When will this nonsense stop? How far will it go? Will we reach a point where a job posting states that eligible candidates must be of a certain political affiliation, religion, sexual orientation, or nationality? This era of polarization is incredibly dangerous and divisive. Through all of my years in the kitchen I never, ever felt that what made us different was a roadblock; it was the most important thing that made the work interesting. Certainly what is important is what makes us uniquely the same.

It is difficult to get through a day without dwelling on something that makes us all incompatible. I support this candidate and you support another. I have this belief about how a person should live and you believe another. I am for the environment and you could care less. These are all opinions based on the life environment that we grew up in, the friends that we chose, and the affiliations that somehow were attractive to us. In the end, they may not be who we truly are, they are just expressions based on our current way of thinking. When we view our selves as right and everyone else is wrong we have eliminated the possibility for conversation and open minds. When there are only black and white answers then grey becomes impossible to accept.

When we focus on what makes us uniquely the same then the stage is set for calm and intelligent conversation about current beliefs. Without this common area of agreement we fall into that model of polarization without any room to embrace what is good and valuable in others.

Keep this simple fact close to your heart: no one EVER changed another person’s mind through a Facebook or Twitter post. No unifying effort came about by antagonizing another person for his or her current beliefs. Forget, for just a moment who is right and who is wrong and consider how we might collectively create a forum for reasonable and informed discussion and when that is not possible, simply accept that we are different.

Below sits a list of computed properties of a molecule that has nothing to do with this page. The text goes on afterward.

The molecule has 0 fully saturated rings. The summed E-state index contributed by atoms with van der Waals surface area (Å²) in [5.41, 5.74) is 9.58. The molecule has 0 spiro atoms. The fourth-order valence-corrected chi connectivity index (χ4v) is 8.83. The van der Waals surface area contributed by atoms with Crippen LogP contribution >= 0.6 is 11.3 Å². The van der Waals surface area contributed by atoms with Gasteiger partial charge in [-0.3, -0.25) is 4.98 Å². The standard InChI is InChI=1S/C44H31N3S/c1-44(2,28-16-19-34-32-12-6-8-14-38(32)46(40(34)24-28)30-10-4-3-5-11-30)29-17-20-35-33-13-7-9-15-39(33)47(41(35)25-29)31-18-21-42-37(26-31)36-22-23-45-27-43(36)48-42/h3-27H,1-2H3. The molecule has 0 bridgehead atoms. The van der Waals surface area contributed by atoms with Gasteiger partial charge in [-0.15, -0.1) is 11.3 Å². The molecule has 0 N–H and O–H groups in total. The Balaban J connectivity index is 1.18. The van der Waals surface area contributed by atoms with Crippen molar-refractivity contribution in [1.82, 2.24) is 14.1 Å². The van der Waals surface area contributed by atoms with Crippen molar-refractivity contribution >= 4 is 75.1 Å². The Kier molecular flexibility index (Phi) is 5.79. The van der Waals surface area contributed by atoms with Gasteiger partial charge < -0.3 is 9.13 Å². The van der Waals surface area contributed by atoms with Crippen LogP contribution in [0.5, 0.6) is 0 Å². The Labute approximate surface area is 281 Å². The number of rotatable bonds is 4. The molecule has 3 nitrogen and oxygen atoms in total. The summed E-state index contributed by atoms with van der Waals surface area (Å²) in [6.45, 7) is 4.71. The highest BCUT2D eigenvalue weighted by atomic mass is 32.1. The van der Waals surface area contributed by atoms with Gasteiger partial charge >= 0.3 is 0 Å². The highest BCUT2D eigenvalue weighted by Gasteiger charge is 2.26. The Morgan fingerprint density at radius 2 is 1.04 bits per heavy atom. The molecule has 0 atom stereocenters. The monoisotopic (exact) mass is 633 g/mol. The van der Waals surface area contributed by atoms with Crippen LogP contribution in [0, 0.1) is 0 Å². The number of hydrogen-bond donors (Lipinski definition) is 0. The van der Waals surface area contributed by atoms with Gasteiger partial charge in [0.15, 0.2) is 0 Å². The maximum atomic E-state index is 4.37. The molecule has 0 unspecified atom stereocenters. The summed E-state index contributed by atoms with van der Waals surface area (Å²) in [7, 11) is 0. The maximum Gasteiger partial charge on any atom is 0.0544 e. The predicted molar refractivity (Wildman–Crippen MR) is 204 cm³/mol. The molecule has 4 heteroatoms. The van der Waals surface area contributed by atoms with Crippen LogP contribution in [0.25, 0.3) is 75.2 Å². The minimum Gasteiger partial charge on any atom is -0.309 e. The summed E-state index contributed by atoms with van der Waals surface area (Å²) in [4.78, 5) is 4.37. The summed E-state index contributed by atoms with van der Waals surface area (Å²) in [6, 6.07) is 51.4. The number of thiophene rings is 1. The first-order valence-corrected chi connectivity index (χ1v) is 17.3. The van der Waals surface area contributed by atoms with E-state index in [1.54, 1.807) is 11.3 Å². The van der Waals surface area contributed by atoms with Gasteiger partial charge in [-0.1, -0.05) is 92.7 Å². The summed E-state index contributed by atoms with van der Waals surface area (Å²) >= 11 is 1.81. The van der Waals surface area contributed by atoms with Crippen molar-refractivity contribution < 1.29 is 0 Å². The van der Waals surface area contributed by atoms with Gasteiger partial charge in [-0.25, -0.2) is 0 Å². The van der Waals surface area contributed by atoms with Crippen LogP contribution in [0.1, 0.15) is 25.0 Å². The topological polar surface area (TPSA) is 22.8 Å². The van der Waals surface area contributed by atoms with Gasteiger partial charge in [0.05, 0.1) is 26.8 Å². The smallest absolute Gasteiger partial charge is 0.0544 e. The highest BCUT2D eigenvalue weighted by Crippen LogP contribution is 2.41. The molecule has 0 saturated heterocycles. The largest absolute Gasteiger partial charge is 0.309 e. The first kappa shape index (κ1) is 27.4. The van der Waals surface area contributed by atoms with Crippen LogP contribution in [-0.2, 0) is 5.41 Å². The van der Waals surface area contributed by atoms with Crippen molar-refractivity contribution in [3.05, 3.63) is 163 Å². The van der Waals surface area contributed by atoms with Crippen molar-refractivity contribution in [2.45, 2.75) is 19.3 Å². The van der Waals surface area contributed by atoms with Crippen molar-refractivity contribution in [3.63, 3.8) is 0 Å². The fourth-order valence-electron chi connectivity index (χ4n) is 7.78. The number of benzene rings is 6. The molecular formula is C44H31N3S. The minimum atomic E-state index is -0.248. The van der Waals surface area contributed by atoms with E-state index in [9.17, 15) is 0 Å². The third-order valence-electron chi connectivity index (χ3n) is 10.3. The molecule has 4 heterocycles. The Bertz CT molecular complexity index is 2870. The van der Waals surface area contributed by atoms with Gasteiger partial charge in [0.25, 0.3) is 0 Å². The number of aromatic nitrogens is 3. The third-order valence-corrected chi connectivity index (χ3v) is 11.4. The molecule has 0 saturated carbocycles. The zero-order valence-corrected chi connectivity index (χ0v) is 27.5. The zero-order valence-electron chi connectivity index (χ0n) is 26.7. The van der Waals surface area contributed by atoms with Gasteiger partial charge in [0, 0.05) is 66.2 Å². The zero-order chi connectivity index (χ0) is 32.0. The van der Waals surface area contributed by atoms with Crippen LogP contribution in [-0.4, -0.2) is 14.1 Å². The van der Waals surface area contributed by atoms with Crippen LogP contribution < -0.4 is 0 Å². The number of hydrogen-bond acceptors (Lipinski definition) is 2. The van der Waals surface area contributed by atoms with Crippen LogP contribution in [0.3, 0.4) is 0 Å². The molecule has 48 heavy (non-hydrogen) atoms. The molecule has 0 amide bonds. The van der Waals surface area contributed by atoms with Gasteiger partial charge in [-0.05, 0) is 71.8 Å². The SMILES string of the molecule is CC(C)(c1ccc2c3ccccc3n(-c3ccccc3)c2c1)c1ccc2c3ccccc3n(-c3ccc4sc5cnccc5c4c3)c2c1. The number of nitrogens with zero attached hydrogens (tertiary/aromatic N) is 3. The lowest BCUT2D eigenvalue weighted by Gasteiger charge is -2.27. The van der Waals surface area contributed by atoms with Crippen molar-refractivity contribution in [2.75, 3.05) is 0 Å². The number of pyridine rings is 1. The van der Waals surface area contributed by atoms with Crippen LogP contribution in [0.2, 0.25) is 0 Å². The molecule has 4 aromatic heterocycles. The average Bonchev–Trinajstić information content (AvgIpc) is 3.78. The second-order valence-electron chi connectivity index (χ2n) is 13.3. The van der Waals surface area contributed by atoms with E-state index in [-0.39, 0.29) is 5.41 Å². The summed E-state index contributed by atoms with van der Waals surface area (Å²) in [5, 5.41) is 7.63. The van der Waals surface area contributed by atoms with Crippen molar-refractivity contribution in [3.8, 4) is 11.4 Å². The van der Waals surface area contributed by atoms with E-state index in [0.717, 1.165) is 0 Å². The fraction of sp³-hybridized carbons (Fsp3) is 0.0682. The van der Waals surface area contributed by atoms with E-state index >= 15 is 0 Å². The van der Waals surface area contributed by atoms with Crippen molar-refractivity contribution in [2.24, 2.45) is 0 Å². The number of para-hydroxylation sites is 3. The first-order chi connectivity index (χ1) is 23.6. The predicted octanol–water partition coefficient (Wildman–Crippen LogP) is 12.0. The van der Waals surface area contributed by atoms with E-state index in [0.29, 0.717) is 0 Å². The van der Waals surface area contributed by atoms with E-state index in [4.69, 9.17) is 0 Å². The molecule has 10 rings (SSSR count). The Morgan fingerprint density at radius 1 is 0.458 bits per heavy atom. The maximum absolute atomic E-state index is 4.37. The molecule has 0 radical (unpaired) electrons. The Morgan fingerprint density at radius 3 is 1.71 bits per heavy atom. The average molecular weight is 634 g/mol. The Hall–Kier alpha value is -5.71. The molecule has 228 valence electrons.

In the kitchen, we all know, that there is a common appreciation for food, cooking, and the teamwork necessary to make a restaurant service work. It is no different in many other professions, but in the kitchen it becomes immediately apparent that the results of a service period is totally dependent on everyone putting aside his or her differences and focusing on the responsibilities in front of them. Everything else, in the moment, pales in comparison; and guess what – it feels good.

When this becomes the overriding common denominator then a world of other opportunities become apparent. I have had, as I am sure most cooks reading this agree, incredible conversations where opinions have become the basis for reasonable and fruitful dialogue. Cooks are anxious to express their differences in religious belief, political affiliation, tastes in food, styles of music, thoughts about education, and a litany of other closely held beliefs. When that common belief in team and work sets the tone then people actually begin to listen to each other. They may not change anyone’s beliefs or opinions BUT all sides begin to appreciate another persons right to think differently. This is what it means to live in a country where individual differences are accepted and even celebrated. This is what has always made our country great and in many cases – worth fighting for. When we lose this freedom to hold onto our own beliefs and intelligently discuss them without reprisal then we have lost everything that sets us up as a benchmark for freedom.